Increasing fiber intake gradually will allow your body to adjust and minimize potential abdominal gas or discomfort. The following tips may help you identify sources of fiber:
- Cereals are good fiber sources if they contain 3 grams or more of dietary fiber per serving. Check the nutrition label for dietary fiber content.
- Increase the fiber content of low–fiber foods by adding 2–3 tablespoons of 100 percent bran cereals or unprocessed wheat bran to each serving. Bran and whole grain cereals can also be added to meatloaf, casseroles, homemade breads, muffins and other baked goods to provide additional fiber.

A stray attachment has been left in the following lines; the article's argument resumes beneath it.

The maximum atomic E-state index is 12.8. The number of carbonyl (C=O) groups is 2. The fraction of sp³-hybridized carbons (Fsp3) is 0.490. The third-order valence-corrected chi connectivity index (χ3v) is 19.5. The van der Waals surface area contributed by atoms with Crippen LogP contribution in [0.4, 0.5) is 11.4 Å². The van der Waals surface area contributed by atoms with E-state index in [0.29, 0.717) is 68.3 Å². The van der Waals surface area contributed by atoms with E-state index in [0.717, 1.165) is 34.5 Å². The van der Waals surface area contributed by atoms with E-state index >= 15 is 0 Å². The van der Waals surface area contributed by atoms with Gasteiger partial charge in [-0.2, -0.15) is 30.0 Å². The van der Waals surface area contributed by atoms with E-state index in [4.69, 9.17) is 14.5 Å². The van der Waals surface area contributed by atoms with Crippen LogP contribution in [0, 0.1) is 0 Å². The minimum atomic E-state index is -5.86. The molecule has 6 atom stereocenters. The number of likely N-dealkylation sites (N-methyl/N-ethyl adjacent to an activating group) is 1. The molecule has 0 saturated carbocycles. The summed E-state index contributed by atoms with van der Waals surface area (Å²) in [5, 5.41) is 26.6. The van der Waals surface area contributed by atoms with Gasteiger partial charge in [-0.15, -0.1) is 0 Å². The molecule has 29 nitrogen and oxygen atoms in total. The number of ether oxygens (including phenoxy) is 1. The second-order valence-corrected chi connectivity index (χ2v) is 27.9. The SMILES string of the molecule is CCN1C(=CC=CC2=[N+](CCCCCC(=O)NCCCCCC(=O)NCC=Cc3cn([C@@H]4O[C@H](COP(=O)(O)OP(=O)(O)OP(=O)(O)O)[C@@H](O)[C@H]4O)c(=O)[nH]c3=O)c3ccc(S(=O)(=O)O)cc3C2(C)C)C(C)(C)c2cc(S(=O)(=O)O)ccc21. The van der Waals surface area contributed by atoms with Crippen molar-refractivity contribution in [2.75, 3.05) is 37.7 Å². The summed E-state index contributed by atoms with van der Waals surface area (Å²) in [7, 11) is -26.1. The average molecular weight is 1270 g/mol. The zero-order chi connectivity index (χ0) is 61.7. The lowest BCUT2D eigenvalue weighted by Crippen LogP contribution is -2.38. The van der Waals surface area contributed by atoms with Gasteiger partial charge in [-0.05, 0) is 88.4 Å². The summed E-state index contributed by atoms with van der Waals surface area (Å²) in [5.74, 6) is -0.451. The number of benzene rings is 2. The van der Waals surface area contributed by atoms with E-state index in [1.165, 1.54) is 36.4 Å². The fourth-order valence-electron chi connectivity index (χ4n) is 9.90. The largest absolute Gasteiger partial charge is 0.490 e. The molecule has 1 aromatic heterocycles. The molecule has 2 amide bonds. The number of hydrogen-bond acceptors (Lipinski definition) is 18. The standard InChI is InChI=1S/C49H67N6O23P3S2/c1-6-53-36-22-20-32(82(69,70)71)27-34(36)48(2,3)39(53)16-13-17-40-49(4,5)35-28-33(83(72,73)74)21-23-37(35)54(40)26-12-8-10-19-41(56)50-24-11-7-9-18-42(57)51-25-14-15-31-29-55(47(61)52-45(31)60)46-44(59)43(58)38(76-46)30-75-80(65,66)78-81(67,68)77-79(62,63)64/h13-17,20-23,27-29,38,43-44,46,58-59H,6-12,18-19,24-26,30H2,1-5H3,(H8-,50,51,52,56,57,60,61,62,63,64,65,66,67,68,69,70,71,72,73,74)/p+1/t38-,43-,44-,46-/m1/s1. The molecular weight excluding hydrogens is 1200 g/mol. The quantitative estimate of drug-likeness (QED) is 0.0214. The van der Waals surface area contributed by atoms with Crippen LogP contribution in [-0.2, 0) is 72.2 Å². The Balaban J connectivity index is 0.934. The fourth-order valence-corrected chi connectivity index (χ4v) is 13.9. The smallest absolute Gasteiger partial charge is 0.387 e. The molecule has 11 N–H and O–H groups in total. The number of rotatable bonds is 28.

- Whole grain bread is a good fiber source. Read labels to make sure the first ingredient in the packaged bread is “Whole” grain.
- Both cooked and raw fruits and vegetables are good choices. Cooking does not greatly reduce the fiber content.
- In some cases, prune juice may be helpful as a mild laxative.
- Dried peas and beans, lentils and nuts are high–fiber foods that are also high in protein. They may serve as a high-fiber substitute for meat, fish or poultry, which have no fiber content. Examples include pea or bean soups, baked beans and chili with beans.
- Choose snacks that contain fiber such as popcorn, whole grain crackers, fresh and dried fruits, raw vegetables, nuts and seeds.
- If chewing or swallowing is a problem, try whole grain cooked cereals and cooked vegetables and fruits.